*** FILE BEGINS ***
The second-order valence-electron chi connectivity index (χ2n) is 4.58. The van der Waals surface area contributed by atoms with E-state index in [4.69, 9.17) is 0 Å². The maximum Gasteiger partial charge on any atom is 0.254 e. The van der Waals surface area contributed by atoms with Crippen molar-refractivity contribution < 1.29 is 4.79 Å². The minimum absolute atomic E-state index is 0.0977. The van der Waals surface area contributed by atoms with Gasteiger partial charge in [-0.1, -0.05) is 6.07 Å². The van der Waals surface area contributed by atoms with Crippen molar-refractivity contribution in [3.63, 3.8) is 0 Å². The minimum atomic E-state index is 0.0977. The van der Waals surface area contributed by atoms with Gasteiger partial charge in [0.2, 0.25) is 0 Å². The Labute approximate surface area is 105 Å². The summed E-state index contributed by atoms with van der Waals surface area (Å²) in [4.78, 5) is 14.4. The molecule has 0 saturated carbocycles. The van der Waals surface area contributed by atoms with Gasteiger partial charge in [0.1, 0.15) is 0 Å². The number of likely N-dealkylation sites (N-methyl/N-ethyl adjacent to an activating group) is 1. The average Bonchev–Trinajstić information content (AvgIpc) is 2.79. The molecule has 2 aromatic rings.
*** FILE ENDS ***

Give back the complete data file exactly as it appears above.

The second-order valence-electron chi connectivity index (χ2n) is 4.58. The van der Waals surface area contributed by atoms with E-state index in [4.69, 9.17) is 0 Å². The maximum Gasteiger partial charge on any atom is 0.254 e. The van der Waals surface area contributed by atoms with Crippen molar-refractivity contribution < 1.29 is 4.79 Å². The minimum absolute atomic E-state index is 0.0977. The van der Waals surface area contributed by atoms with Gasteiger partial charge in [-0.1, -0.05) is 6.07 Å². The van der Waals surface area contributed by atoms with Crippen molar-refractivity contribution in [3.63, 3.8) is 0 Å². The minimum atomic E-state index is 0.0977. The van der Waals surface area contributed by atoms with Gasteiger partial charge in [0.2, 0.25) is 0 Å². The Labute approximate surface area is 105 Å². The summed E-state index contributed by atoms with van der Waals surface area (Å²) in [4.78, 5) is 14.4. The molecule has 0 saturated carbocycles. The van der Waals surface area contributed by atoms with Gasteiger partial charge in [0.1, 0.15) is 0 Å². The number of likely N-dealkylation sites (N-methyl/N-ethyl adjacent to an activating group) is 1. The average Bonchev–Trinajstić information content (AvgIpc) is 2.79. The molecule has 2 aromatic rings.